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What are your footer bocks resting on? If it's earth they might work if the ground underneath and level and the wood on top will help spread the load from the lolly column. Another option is to use 4" thick solid masonry block.
 
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Old 01-21-18, 02:16 PM
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Id go with the biggest, thickest pad your back could stand, thinner pads, even stacked will not have the same load capacity.
 
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Old 01-30-18, 06:11 AM
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Back to the drawing board!
The plan for the Steel Jacks will not work. We found that we only have about 14" between ground and beams.
I'll update when i get a chance to crawl under the house again.
 
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Old 02-02-18, 06:59 AM
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I don't have photos yet.
This is how one of the existing supports looks like. This was the only one added as a repair.
 
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Old 02-02-18, 12:33 PM
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You need proper footers. Even if you only have 14" height in your crawl space you've gotta get in there and dig down to hard, virgin soil so the footer has proper, solid earth to bear against. Simply stacking blocks or anything on top of back filled or loose soil (which is very common under most homes) is likely to settle and shift as it takes a load.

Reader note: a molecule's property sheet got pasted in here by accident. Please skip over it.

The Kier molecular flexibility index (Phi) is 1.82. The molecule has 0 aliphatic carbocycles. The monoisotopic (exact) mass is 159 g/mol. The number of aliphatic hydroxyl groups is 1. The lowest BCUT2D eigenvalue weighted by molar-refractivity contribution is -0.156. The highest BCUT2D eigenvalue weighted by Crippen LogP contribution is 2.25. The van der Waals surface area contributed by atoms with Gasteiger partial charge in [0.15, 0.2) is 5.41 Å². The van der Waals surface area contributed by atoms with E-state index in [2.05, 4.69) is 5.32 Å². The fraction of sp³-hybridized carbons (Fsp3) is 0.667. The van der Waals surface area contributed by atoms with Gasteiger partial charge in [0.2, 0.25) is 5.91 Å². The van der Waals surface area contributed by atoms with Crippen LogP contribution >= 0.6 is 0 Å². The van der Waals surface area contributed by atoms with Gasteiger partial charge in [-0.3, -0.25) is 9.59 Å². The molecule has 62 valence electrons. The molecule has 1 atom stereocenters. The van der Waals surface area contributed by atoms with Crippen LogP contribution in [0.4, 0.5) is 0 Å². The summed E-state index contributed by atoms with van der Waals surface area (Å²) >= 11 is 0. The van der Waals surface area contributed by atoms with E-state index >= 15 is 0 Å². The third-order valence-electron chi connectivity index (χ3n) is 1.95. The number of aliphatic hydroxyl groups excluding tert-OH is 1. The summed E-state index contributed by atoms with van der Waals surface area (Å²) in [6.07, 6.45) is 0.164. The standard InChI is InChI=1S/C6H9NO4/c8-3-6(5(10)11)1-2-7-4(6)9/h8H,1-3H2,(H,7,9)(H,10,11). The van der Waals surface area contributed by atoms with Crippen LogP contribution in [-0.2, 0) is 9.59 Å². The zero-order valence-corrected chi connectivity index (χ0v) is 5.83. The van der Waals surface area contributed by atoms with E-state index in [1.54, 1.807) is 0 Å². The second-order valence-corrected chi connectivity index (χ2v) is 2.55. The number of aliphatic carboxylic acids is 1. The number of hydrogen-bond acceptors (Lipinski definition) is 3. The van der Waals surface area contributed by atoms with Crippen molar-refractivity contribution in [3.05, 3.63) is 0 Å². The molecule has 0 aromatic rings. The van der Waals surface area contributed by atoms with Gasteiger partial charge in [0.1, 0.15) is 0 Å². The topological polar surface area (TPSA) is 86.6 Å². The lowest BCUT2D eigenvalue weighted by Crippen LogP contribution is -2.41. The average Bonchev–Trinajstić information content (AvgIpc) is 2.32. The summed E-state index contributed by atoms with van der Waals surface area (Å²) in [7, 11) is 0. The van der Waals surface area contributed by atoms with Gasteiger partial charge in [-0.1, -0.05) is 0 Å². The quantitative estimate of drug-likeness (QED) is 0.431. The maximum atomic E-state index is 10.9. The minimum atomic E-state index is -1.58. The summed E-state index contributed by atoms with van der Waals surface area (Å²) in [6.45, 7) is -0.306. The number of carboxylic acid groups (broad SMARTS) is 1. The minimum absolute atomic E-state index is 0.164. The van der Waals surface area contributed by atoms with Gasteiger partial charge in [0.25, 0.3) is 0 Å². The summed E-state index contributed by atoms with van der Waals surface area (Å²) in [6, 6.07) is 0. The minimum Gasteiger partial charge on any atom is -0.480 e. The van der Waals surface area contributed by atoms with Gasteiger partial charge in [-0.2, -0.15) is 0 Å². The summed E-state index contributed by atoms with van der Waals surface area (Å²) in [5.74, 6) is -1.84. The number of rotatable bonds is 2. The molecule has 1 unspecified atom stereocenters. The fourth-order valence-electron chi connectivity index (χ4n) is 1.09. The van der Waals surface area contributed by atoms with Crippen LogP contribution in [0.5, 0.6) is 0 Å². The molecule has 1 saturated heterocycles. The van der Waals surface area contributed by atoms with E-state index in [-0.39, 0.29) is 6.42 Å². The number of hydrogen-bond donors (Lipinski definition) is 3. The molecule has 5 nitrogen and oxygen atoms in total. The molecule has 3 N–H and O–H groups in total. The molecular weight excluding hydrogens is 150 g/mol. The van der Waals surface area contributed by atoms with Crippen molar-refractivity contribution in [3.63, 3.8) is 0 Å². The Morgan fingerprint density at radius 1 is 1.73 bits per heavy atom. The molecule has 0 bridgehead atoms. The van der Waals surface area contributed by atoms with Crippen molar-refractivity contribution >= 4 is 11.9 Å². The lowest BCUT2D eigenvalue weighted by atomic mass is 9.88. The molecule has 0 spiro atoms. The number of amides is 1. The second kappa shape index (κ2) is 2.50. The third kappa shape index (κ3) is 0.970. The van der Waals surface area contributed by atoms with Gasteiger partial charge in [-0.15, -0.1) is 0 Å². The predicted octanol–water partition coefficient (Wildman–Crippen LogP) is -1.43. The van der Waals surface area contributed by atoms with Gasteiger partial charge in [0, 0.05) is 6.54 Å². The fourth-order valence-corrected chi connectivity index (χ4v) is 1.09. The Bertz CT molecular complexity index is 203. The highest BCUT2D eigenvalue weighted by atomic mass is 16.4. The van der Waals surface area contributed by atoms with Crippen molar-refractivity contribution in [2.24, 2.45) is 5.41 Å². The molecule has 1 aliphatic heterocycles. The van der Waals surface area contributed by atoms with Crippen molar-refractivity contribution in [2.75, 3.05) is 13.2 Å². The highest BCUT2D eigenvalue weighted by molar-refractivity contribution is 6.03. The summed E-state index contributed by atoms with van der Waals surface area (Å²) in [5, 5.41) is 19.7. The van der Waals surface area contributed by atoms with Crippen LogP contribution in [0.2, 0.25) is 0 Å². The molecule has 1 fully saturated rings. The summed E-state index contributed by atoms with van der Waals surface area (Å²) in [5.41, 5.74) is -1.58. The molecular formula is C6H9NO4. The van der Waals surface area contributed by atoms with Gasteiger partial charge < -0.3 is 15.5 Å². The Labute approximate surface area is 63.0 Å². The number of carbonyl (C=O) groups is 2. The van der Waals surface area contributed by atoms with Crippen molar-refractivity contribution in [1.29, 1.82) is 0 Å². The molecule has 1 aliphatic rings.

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Old 02-04-18, 11:55 AM
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We've decided to just add some temporary support made of 2x12 pavers and treated lumber, till we make a decision on the permanent ones.

Thank you to all for your suggestions!
 
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Old 02-11-18, 09:18 AM
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We are still working on adding some temporary supports + left under 3 of the beams. About 1/8” every 1 or 2 days.

The following is for the benefit of others that may find this thread of interest.

This one is almost identical to our situation: https://oldhousecrazy.com/2012/01/23...ing-floor-diy/


This is from an old (2011) thread on this website: “ 04-03-11, 06:55 AM joecaption For at least three years that's all we did was restore 100 plus year old houses in one small area of town. We did one and so many people came to see it and liked what they saw that we ended up just going from house to house restoring them back to what they once were when new. A few things we have found in almost every house we looked at.
The center of the house all most always is lower the the rest of the house. The floor joist were almost always run with to long a span for there width.